Friday, November 3, 2023

Six Questions for Claire Guyton, Suzanne Farrell Smith, and Cheryl Wilder, Editors, Waterwheel Review

Waterwheel Review publishes three pieces of writing on the first of each month, without labeling by genre. We welcome a range of writing, which may include “a fiction that has no shape but feels complete and leaves a hole in your stomach; a nonfiction layered in obvious lies; a recipe that works like a poem.” We present the writing with other art forms, including photography, painting, sculpture, music, and film. Read the complete guidelines here -

SQF: Why did you start this magazine?


Waterwheel Review: We first came together as a team in 2012, when we co-created the essay series “7 Deadly Sins of the Writing Life” at Hunger Mountain, the literary journal published by the low-residency MFA program we all attended at Vermont College of Fine Arts. The writing community the three of us formed around that project has sustained our writing lives ever since, and gave birth to Waterwheel Review in 2020. We launched the magazine to bring something new to the literary landscape, a journal that ignores genre and celebrates connection among all forms of art. 


SQF: What are the top three things you look for in a submission and why?



  • Shape: A form or frame that supports the central idea of the piece.

  • Coherence: All details, including smart asides or diversions, build on the core idea.

  • Originality: The voice is distinct and resonant, and the language is fresh.



SQF: What most often turns you off to a submission?


WR: Pieces that have not been edited, rely on commonplace ideas and language, and/or do not meet our guidelines are sure to be rejected.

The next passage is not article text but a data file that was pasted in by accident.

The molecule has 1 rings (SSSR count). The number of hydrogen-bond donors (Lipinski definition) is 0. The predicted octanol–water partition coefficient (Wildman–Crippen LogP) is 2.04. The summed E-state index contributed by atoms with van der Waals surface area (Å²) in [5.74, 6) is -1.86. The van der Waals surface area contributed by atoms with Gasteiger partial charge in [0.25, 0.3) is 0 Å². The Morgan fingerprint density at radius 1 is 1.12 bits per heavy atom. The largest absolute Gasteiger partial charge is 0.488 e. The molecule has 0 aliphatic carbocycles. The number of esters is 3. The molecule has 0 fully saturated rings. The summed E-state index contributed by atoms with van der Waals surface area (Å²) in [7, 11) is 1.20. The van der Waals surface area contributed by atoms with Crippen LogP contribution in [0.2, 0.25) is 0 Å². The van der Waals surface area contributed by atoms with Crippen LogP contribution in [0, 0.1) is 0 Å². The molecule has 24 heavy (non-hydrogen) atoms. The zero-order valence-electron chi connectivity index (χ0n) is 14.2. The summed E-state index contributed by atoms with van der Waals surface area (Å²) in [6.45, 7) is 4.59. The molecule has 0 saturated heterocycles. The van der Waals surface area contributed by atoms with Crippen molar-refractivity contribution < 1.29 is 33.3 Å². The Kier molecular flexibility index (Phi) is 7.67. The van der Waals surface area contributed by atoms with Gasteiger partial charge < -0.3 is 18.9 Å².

SQF: What do you look for in the opening paragraph(s)/stanza(s) of a submission?


WR: We look for a way in, something that signals this is fresh, compelling, and worth our reading time. 



SQF: Many editors list erotica, or sex for sex’s sake, as hard sells. What are hard sells for your publication?


WR: Sex for sex’s sake is definitely a hard sell, as is anything for its own sake: overwrought vocabulary, obscure references, overt violence, and so on. 



SQF: What one question on this topic do you wish I'd asked that I didn't? And how would you answer it?


WR: “How do you put your issues together?”


We take great care with each issue, as we consider the combination of writing, companion pieces, and background images to be a piece of art itself. From our accepted pieces, we draw three that speak to each other and we order them deliberately. We look for themes and images in the writing and let our minds wander—within our community and beyond—with those themes and images until we hit upon something that feels familiar, something that deepens our understanding of the piece. Nothing is off limits—we’ve presented writing with a film of underwater sculptures, a medieval painting, the sound of frogs, a Nina Simone classic, a pas de deux, astronomic images, and so much more. 

Thank you Claire, Suzanne, and Cheryl. We all appreciate your taking time from your busy schedule to participate in this project.

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